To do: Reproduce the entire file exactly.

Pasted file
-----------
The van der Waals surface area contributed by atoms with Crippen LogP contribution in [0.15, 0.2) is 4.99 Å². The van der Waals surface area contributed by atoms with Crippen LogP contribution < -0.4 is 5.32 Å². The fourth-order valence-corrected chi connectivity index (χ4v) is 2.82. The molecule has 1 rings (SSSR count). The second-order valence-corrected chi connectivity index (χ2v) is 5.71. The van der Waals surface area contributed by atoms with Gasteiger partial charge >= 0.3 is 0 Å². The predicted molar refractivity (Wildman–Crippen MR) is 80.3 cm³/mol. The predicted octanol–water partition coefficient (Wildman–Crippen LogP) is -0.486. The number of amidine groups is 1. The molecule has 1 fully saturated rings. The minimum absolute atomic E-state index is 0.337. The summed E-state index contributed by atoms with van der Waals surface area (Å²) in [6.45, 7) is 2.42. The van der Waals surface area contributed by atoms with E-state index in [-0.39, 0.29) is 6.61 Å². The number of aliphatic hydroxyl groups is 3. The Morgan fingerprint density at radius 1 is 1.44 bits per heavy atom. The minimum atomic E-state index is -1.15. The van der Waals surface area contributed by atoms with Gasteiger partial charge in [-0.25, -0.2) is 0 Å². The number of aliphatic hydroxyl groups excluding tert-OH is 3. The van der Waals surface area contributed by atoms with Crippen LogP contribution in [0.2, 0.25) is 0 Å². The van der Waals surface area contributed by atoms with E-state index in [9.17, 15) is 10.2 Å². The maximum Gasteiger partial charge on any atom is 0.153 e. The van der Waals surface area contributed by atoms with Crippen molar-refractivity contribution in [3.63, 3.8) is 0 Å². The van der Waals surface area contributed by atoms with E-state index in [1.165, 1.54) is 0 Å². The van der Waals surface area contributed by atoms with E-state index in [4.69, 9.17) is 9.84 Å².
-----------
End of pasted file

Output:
The van der Waals surface area contributed by atoms with Crippen LogP contribution in [0.15, 0.2) is 4.99 Å². The van der Waals surface area contributed by atoms with Crippen LogP contribution < -0.4 is 5.32 Å². The fourth-order valence-corrected chi connectivity index (χ4v) is 2.82. The molecule has 1 rings (SSSR count). The second-order valence-corrected chi connectivity index (χ2v) is 5.71. The van der Waals surface area contributed by atoms with Gasteiger partial charge >= 0.3 is 0 Å². The predicted molar refractivity (Wildman–Crippen MR) is 80.3 cm³/mol. The predicted octanol–water partition coefficient (Wildman–Crippen LogP) is -0.486. The number of amidine groups is 1. The molecule has 1 fully saturated rings. The minimum absolute atomic E-state index is 0.337. The summed E-state index contributed by atoms with van der Waals surface area (Å²) in [6.45, 7) is 2.42. The van der Waals surface area contributed by atoms with E-state index in [-0.39, 0.29) is 6.61 Å². The number of aliphatic hydroxyl groups is 3. The Morgan fingerprint density at radius 1 is 1.44 bits per heavy atom. The minimum atomic E-state index is -1.15. The van der Waals surface area contributed by atoms with Gasteiger partial charge in [-0.25, -0.2) is 0 Å². The number of aliphatic hydroxyl groups excluding tert-OH is 3. The van der Waals surface area contributed by atoms with Crippen LogP contribution in [0.2, 0.25) is 0 Å². The van der Waals surface area contributed by atoms with E-state index in [9.17, 15) is 10.2 Å². The maximum Gasteiger partial charge on any atom is 0.153 e. The van der Waals surface area contributed by atoms with Crippen molar-refractivity contribution in [3.63, 3.8) is 0 Å². The van der Waals surface area contributed by atoms with E-state index in [1.165, 1.54) is 0 Å². The van der Waals surface area contributed by atoms with E-state index in [4.69, 9.17) is 9.84 Å².